My teacher, Shaykh Dr Asim Yusuf (may Allah preserve him), gave an enlightening exposition in his lesson on certainty (yaqeen) from book 1 of Imam Ghazali’s Ihya Uloom Al-Deen. When asked about how to overcome this perpetual state of sinfulness, he pointed towards the keystone in the bridge of forgiveness; acknowledgement. Many of us recognise a sin conceptually. We know what is right and wrong in theory. In fact, we even know what the remedy is in most cases. All those blogs we’ve read, programmes we’ve watched and classes we’ve attended have told us what to do. Yet, for many of us, when the theory is put into practice, we struggle to apply all that we have learned in the reality we face.

Acknowledgement is more than just a theoretical appreciation of the truth. It is a branch from the tree of certainty (yaqeen) which we place in our Lord in order to shape our thoughts and actions. This certainty can be understood to cover 3 key components, each of which is a step toward remedying the problem:

  1. Conviction 
    How much conviction do we have in our belief? If God is telling us something is impermissible, are we willing to accept that entirely, or do we place our own desires ahead of that such that subconsciously we believe our judgement to be better than Allah’s? Compare this with the certainty we place on receiving our salary at the end of each month, on waking up after sleeping or on the ability to urinate when going to the bathroom. Each of those has an element of doubt, yet we treat them with more certainty than than the words of God we claim we accepts as fact. Our conviction in God should be greater than anything material, as He is the causer, sustainer and provider of all things and nothing can be without Him.
  2. Evidence
    How many examples can we sight to strengthen our conviction? How many times have we indulged our gluttony and lay regretful afterwards? What good has drunkenness brought any of those who consumed it? The more knowledgeable you can build to understand the wisdom behind the conviction, the more likely it is you can uphold it when the trials come.
  3. Consciousness
    How present is you certainty within your consciousness? Everyone may acknowledge a fact as true, but its constant realisation at the front of the mind is another matter. Everyone is certain of death, yet people are at varying degrees as to how conscious they are of that reality. Keeping a constant awareness of the certainty of God at the front of the mind will prevent one from slipping into a sin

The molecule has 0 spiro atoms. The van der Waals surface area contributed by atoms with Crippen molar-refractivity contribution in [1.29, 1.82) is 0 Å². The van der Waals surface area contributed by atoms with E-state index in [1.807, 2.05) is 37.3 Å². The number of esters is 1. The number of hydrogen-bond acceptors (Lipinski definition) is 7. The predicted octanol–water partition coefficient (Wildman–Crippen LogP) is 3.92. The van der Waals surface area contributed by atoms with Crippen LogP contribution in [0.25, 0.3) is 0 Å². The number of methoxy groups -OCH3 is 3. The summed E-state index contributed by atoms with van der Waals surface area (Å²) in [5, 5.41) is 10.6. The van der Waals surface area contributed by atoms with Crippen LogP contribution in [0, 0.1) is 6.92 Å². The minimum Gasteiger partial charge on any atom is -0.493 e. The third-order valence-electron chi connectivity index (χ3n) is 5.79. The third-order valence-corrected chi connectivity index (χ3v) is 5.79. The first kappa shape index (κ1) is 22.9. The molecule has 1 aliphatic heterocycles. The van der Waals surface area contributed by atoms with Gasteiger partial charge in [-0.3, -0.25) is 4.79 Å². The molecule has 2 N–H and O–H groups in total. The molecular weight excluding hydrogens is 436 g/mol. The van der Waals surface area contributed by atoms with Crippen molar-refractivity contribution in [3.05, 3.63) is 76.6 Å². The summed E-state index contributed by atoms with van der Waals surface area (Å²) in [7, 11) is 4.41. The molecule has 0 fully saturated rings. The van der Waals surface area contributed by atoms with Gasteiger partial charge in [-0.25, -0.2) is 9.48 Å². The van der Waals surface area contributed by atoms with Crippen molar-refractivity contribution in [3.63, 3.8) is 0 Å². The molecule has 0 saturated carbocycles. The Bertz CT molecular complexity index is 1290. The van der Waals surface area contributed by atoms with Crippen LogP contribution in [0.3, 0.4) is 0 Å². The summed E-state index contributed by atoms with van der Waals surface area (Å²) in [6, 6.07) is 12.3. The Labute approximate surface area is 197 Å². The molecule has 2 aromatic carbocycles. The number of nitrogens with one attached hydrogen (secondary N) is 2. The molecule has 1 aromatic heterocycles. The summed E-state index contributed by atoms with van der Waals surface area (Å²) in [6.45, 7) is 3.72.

When seeking to remedy a sin, we must consider each of these 3 elements to shape our thoughts and decisions. We must first acknowledge the truth that this sin is bad for us, recognising that God is neither benefited nor harmed by our actions. His only reason for asking us to abstain is for our own benefit. This awareness has to be certain in each of the 3 aspects listed above.

When we struggle with a sin, we should not only remember our conviction that God is All-Knowing, but we should bring forth many examples of where this has proven true in the past and make this awareness at the forefront of our consciousness. Remember the remorse you felt the previous time it happened. Imagine the consquence if your sin was exposed. This certainty should drive your appetite to believe that abstaining from the sin is better for you and, in turn, curb your desire to do it. Bringing all this to the fore of your consciousness and trusting in Allah is the driver behind the change.

Perspective

One of the most fascinating verses in the Qur’an explores the human psychology of sin, highlighting alcohol an gambling as key examples

2_219

They ask you [Prophet] about intoxicants and gambling: say,
There is great sin in both, and some benefit for people: the sin is
greater than the benefit.’ They ask you what they should give: say,
‘Give what you can spare.’ In this way, God makes His messages
clear to you, so that you may reflect
[Al-Baqarah, 2:219]

It is important to recognise your whims and desires appetite to indulge in the sin. The nature of the nafs is that it will resist your efforts to subside it. It will glorify the benefit and belittle the harm. The Qur’an acknowledges this by highlighting that there is indeed some benefit in such impermissible things, but that the harm far outweighs the benefit of these.

When desire overcomes us and we seek to indulge once more, having certainty in God’s judgements, realising the great harms than benefits and placing that in the front of your consciousness is the remedy we seek.

Time

One final component is key: time. Humans seek instant change, yet very few can attain this. Try your best to make the change you wish, but if you fall, recognise that time will remedy you. Do not fall into despair in feeling you cannot overcome this addiction, but place your hope in Allah that He can help you ride the wave next time it comes.